Aramis Ramirez says he wouldn’t mind playing for Ozzie Guillen
BY GORDON WITTENMYER firstname.lastname@example.org September 27, 2011 10:52PM
Aramis Ramirez says Ozzie Guillen is a good manager who knows what it takes to win. | John Grieshop~Getty Images
Updated: November 11, 2011 4:32PM
SAN DIEGO — The seismic baseball shift on the South Side is starting to deliver significant aftershocks on the North Side, too.
Suddenly, there’s a viable trade market for Carlos Zambrano as well as an expanding potential free-agent market for Aramis Ramirez.
With Ozzie Guillen likely headed to the Florida Marlins, Ramirez said Miami just became an attractive destination.
‘‘Of course,’’ said Ramirez, who promises to become one of the top hitters on the free-agent market if the Cubs don’t offer him a multiyear extension. ‘‘They already got better [by acquiring Guillen]. Some people might not like the way he goes about his business, but the bottom line is he’s a good manager, and he’s won before. He knows what it takes.
‘‘I wouldn’t mind going there and playing.’’
Ramirez, who has more home runs and RBI since 2001 than any active third baseman except for Alex Rodriguez, would fit a huge need for the Marlins, who rank last in the National League at the position in both categories (five, 44).
And if he winds up in Miami next year, he might not be the only Cubs fixture headed to South Beach.
Those close to Guillen say he likes Cubs manager Mike Quade well enough that he’s expected to try to hire him for his new coaching staff in Miami — probably to coach third — if Quade doesn’t survive the Cubs’ regime change.
And Guillen’s relocation may have created a legitimate trading partner for problem-child pitcher Zambrano that won’t require a full-scale image-cleansing sales pitch or waiting out the market for months.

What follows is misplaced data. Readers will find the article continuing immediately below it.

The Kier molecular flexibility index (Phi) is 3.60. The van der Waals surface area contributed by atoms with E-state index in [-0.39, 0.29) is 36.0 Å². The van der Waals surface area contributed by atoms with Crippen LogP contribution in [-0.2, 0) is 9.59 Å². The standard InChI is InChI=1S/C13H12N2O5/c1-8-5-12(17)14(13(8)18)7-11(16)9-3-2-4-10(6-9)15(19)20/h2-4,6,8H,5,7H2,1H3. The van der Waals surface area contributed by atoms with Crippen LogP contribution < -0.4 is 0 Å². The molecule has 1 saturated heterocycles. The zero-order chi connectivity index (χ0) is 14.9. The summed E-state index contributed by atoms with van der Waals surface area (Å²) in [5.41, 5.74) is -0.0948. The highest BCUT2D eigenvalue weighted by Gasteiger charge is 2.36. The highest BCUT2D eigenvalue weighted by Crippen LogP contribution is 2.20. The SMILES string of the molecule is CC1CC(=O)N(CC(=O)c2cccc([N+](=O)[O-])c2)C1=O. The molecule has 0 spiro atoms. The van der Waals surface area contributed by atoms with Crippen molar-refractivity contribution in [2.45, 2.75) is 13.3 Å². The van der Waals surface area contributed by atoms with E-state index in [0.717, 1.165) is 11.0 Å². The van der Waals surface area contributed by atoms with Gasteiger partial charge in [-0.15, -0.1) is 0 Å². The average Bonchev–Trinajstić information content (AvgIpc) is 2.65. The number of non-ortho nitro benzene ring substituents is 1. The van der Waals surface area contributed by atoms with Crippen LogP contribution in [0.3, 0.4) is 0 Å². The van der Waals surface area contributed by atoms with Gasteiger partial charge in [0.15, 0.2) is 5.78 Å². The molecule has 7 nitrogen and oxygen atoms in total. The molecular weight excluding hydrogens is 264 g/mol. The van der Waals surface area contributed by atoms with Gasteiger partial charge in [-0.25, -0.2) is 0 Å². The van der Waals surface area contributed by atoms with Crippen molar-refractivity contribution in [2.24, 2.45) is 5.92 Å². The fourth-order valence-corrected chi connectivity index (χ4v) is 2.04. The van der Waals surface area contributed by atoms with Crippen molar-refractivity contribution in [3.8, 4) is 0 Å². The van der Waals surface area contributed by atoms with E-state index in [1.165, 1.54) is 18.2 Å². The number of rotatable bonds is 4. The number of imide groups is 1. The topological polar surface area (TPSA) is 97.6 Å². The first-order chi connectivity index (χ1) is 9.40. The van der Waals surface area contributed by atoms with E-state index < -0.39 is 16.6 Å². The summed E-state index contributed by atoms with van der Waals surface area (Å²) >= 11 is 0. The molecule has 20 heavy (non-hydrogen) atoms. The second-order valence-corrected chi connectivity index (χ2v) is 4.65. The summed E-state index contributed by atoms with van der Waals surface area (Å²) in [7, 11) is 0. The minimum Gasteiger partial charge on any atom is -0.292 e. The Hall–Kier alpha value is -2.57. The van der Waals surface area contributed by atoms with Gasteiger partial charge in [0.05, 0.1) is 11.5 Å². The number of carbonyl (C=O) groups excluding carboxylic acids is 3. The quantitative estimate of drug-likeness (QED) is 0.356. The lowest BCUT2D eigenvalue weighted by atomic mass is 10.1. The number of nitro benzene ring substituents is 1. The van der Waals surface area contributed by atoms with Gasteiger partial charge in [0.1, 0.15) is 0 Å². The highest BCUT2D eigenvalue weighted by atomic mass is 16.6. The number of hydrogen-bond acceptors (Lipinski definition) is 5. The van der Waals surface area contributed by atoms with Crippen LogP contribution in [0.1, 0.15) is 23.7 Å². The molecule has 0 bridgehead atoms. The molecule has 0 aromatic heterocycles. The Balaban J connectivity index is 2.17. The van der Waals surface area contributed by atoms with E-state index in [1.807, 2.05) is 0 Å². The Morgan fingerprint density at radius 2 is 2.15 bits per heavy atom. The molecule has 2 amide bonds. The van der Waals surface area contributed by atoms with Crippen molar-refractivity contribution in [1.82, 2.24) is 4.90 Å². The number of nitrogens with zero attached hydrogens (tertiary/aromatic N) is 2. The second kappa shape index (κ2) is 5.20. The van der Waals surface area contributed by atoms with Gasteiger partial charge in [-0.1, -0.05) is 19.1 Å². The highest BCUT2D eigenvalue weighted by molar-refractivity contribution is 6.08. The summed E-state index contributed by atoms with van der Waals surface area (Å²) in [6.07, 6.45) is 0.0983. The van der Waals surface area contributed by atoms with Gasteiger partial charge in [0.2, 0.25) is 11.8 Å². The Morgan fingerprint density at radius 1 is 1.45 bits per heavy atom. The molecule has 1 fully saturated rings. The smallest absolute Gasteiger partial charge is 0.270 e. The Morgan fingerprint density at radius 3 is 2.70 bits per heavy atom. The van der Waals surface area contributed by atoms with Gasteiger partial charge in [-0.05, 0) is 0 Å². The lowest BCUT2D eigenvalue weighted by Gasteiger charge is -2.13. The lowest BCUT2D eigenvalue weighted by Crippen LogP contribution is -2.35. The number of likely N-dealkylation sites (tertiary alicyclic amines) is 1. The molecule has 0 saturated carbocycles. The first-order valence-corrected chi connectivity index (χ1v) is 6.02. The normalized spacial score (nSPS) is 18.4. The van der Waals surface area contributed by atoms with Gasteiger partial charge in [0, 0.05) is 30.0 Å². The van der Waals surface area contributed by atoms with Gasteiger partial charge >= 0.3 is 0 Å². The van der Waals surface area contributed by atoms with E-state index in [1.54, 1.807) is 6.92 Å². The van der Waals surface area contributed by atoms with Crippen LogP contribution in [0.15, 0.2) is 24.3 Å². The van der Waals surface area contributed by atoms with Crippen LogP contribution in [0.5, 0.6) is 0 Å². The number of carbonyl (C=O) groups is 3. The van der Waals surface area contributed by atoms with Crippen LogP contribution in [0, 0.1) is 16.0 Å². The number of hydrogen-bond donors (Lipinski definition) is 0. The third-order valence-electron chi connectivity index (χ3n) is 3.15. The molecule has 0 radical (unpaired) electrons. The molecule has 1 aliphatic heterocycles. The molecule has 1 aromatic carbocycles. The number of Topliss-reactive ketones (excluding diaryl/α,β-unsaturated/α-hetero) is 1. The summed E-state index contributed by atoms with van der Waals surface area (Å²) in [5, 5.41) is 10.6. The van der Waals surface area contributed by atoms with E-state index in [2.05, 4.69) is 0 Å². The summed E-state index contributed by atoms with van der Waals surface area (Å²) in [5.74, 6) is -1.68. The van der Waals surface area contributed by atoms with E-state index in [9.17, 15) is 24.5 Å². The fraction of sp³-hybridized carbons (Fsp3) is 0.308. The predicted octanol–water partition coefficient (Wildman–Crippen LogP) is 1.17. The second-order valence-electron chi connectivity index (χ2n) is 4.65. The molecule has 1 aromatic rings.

Until now, the only thing that seemed certain about the identity of Zambrano’s team next year was that it wasn’t the Cubs — despite $18 million left on the final year of the deal — with chairman Tom Ricketts having said he doesn’t envision Zambrano pitching for the team again.
Guillen has said for years that longtime friend Zambrano not only can pitch for him but would succeed under him. But the idea of Zambrano doing that without leaving Chicago seemed remote, especially with little need for starting pitching on the White Sox.
Now? He not only seems to be a trading fit with Florida but might even give the Cubs at least a semblance of leverage when talking to other teams about Zambrano.
‘‘Everybody knows he can still pitch,’’ Ramirez said. ‘‘If he goes there, I’m pretty sure the Cubs have to eat a lot of the money, if not all of the money. The question’s going to be if the front office wants to take what else comes with him.’’
Ramirez said Zambrano’s presence on the Marlins’ roster wouldn’t dissuade him from playing there.
‘‘I don’t have any problem with Zambrano,’’ he said. ‘‘I know he does a lot of things you’re not supposed to do, and he’d be the first to tell you that. But I never had any problem with him.’’
Meanwhile, other potential Cubs free agents and trade targets also are suddenly looking at the Marlins differently than they did a day or two ago — not only as a team in a desirable city but as a contender.
‘‘I think with Ozzie’s presence, the place just got better,’’ first baseman Carlos Pena said. ‘‘When you have Ozzie Guillen there, it makes a huge difference.’’
‘‘Believe it,’’ veteran pitcher Ramon Ortiz said. ‘‘You watch what happens. You’ll see.’’